Farhad Manjoo on the new Square Stand:
Translation: Credit cards will be here for a good long time. This isn’t a novel admission; Dorsey has always said that he doesn’t think plastic will go away anytime soon. But the launch of the Square Stand—a device engineered to improve the credit card experience—shows how deeply Square is betting on credit cards. It’s as if, after building the Model T, Henry Ford also spent a lot of money to build a faster horse, just to hedge his bets. In this way, Square Stand prompts a deeper question: What if, as wonderful as Square Wallet is, we just never move beyond credit cards? What if people find faster horses good enough?
The problem with credit cards is not that they’re not useful. It’s that they break down very easily and are a huge hassle to replace. If you have to get a replacement card, it’s a real pain, especially if you have a number of subscriptions attached to that account. That’s a big part of the reason that, even though I have bruised and faded cards, I live with it. Because replacing it is a bigger hassle.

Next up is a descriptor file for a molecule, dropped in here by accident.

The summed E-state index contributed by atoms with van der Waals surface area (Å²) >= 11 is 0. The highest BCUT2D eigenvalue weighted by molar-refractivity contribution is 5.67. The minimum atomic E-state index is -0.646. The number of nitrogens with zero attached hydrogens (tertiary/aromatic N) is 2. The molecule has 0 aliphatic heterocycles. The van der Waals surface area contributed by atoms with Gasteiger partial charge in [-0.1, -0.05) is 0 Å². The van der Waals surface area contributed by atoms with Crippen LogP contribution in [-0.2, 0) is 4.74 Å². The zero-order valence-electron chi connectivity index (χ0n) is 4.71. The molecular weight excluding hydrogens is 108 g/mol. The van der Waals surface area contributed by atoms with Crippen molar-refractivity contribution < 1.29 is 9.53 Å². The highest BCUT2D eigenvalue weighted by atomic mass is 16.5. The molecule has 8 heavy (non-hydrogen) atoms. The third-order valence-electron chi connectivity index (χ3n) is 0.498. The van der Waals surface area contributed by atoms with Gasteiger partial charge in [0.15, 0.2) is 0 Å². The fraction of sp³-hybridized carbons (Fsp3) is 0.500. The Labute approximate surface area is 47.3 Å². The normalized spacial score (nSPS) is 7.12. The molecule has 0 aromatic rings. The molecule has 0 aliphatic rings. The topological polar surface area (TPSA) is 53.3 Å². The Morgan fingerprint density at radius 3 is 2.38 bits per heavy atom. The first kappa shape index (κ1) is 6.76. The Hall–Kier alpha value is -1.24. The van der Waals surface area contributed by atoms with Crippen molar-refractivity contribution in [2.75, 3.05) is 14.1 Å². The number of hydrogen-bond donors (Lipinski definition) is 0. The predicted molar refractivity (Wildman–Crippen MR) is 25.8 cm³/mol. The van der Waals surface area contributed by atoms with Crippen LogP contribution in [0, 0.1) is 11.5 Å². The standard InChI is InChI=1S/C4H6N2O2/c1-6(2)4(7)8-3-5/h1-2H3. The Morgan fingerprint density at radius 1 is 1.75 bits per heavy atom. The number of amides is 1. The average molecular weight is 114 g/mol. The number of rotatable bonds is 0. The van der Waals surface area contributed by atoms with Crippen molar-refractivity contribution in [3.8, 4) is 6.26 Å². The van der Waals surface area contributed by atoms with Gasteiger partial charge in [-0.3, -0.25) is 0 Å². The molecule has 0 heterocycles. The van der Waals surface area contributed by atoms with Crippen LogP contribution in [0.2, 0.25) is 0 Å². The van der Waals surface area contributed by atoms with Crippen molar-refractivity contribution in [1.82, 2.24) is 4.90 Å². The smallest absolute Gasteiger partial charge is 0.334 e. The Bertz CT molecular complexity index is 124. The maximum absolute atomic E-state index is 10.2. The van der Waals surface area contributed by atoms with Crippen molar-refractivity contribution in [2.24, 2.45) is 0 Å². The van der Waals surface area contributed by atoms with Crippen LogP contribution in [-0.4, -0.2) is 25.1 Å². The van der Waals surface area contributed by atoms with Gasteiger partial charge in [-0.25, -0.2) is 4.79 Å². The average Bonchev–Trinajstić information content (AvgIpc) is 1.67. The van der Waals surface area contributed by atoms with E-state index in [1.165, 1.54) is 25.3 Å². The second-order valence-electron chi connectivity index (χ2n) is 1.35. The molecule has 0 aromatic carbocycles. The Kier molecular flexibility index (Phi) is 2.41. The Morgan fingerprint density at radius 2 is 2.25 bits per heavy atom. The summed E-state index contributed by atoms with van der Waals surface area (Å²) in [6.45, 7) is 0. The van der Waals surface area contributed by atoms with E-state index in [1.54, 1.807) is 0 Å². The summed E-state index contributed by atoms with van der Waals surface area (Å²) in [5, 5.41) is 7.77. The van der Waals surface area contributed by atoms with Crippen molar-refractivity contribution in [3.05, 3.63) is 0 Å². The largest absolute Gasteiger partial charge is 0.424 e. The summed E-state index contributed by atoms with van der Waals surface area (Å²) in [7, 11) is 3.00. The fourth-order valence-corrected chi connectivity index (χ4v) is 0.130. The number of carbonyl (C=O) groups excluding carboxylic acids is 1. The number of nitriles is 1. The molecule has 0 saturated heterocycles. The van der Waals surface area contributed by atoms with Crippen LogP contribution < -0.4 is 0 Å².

But there is something to be said about Square’s overall philosophy here. Last weekend I went to a farmer’s market, something that’s long been a cash-only affair at many venues. But there were a number of vendors sporting Square devices—something which goes a huge way towards liberating both consumers, who hate carrying tons of cash, and vendors, who often find themselves on the short end of the stick with payment systems. The result? I only had to pull out cash once. They’ve gone a very long way towards making payments not suck. And that’s pretty awesome.
(Oh, and the other thing? The way they turn receipts into a digital thing is awesome in the age of receipt hell. The last time I went to CVS, I got six coupons. Six. How many trees does CVS waste because they give coupons to people that they’d never actually use? It’s not eco-friendly and it’s consumer-hostile. But if I had them on my phone, I might remember I have ‘em.)